Friday, June 24, 2011
Don't worry, that's just the international space station. It isnt "our"
space station of course; its operation is overseen by five separate space
agencies. Nevertheless we bear a major responsibility for this $160
billion monument to the age of manned space flight. Left alone, its a
417,000 kg missile that will return to Earth traveling at 28,000 km/h. I
leave it to the students to calculate the energy. I raised this point in
1998 when ISS assembly began and was told it would be disassembled and the
parts returned to Earth on the shuttle. President Obama might prefer to see
this done with commercial space vehicles, except they don't exist yet.
Controlled or uncontrolled, the ISS will return to Earth.
The space race with the Soviet Union ended with Apollo-17. Both countries
explored the Moon, brought back piles of moon rocks, and took astounding
photographs, but today few even remember that the USSR had a Moon program.
They had chosen to do it with robots; more technologically advanced than
Apollo perhaps, but it counted for little in the hearts and minds of the
public. You can't give robots tickertape parades down Broadway. Apollo was
followed by the Space Shuttle. For a time, every space mission had to
begin with a shuttle launch, guaranteeing a constant supply of heroes but
the shuttle could not keep up with the demand for launches. Atlantis is
now being prepared for a July 8 launch. A prosaic 12-day "UPS" flight to
deliver supplies and equipment to the International Space Station, it will
be the final mission in the 30-year-old shuttle program. Sold to Congress
as a cost-effective way to get into space, the shuttle will be remembered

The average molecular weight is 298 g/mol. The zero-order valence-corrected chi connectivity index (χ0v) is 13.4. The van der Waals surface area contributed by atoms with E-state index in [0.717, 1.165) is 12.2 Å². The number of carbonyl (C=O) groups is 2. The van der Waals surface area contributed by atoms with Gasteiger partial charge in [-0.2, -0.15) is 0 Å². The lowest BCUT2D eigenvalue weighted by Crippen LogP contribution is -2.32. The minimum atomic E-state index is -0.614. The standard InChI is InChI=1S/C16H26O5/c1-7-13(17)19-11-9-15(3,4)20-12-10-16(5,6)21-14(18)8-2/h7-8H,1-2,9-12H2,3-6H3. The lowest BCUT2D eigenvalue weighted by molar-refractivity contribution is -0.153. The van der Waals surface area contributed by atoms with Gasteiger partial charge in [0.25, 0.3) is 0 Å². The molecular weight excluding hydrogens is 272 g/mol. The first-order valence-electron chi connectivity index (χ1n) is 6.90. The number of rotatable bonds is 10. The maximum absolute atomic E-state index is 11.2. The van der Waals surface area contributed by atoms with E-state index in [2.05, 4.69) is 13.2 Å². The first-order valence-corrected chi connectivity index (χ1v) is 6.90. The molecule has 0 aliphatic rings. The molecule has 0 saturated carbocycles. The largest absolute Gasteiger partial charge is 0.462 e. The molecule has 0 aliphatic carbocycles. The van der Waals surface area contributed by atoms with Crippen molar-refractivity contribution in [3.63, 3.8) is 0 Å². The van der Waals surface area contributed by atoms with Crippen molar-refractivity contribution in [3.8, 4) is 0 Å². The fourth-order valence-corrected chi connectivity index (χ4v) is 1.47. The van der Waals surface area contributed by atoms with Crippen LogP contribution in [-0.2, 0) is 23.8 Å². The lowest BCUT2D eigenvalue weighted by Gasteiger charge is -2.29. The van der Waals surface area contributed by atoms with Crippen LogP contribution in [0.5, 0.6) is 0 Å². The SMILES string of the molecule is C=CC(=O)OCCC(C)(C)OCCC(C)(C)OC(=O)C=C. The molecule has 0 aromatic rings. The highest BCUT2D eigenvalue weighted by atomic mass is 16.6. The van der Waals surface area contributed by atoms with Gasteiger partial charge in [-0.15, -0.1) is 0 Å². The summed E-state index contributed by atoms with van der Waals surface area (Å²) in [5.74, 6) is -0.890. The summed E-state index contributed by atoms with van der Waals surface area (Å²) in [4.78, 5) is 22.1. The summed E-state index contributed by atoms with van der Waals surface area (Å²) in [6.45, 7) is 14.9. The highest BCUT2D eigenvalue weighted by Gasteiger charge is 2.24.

as the most expensive launch system ever devised.
This, of course, is the NASA that does science. A new species of NASA rover
has evolved named "Curiosity." It will resume exploration of the Martian
surface begun by little Sojourner, which landed on Mars on July 4, 1997.
The new rover is bigger and faster with far more sophisticated laboratory
than previous rovers. Yesterday's issue of Nature identifies the Gale
Crater, a 150-kilometre wide depression, as the destination preferred by
mission scientists. The decision will be made, perhaps today, by associate
administrator Ed Weiler.
Curiosity will be powered by the heat given off by the natural decay of Pu-
238, a non-fissile isotope of plutonium with a half-life of 87.7 years. An
alpha emitter, it is easily shielded. Pu-238 RTGs are essential to a number
of spacecraft missions, particularly those bound for the outer solar
system. United States currently has limited facilities to produce Pu-238.
Since 1993, all of the Pu-238 the U.S. has used in space probes has been
purchased from Russia. 16.5 kilograms in total have been purchased. The US
Department of Energy is requesting funding to restart domestic production,
but production of substantial amounts could take 5 years.